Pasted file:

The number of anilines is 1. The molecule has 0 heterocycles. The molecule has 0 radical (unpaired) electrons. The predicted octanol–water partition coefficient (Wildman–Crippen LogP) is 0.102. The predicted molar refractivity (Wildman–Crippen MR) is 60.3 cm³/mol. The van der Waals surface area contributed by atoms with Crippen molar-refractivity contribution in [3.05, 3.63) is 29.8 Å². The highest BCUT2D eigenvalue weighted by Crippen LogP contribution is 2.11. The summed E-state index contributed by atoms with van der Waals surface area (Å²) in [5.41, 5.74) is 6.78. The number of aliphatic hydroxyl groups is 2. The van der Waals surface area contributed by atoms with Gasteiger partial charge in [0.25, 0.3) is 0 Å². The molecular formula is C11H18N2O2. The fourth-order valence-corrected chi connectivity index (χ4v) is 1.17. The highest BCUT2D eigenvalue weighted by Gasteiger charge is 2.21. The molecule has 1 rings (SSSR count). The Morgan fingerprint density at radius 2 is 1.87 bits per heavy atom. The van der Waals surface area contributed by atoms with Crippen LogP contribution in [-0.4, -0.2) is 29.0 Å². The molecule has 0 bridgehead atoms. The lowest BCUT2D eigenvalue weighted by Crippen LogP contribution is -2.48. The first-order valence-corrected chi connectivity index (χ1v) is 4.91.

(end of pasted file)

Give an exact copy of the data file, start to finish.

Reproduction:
The number of anilines is 1. The molecule has 0 heterocycles. The molecule has 0 radical (unpaired) electrons. The predicted octanol–water partition coefficient (Wildman–Crippen LogP) is 0.102. The predicted molar refractivity (Wildman–Crippen MR) is 60.3 cm³/mol. The van der Waals surface area contributed by atoms with Crippen molar-refractivity contribution in [3.05, 3.63) is 29.8 Å². The highest BCUT2D eigenvalue weighted by Crippen LogP contribution is 2.11. The summed E-state index contributed by atoms with van der Waals surface area (Å²) in [5.41, 5.74) is 6.78. The number of aliphatic hydroxyl groups is 2. The van der Waals surface area contributed by atoms with Gasteiger partial charge in [0.25, 0.3) is 0 Å². The molecular formula is C11H18N2O2. The fourth-order valence-corrected chi connectivity index (χ4v) is 1.17. The highest BCUT2D eigenvalue weighted by Gasteiger charge is 2.21. The molecule has 1 rings (SSSR count). The Morgan fingerprint density at radius 2 is 1.87 bits per heavy atom. The van der Waals surface area contributed by atoms with Crippen LogP contribution in [-0.4, -0.2) is 29.0 Å². The molecule has 0 bridgehead atoms. The lowest BCUT2D eigenvalue weighted by Crippen LogP contribution is -2.48. The first-order valence-corrected chi connectivity index (χ1v) is 4.91.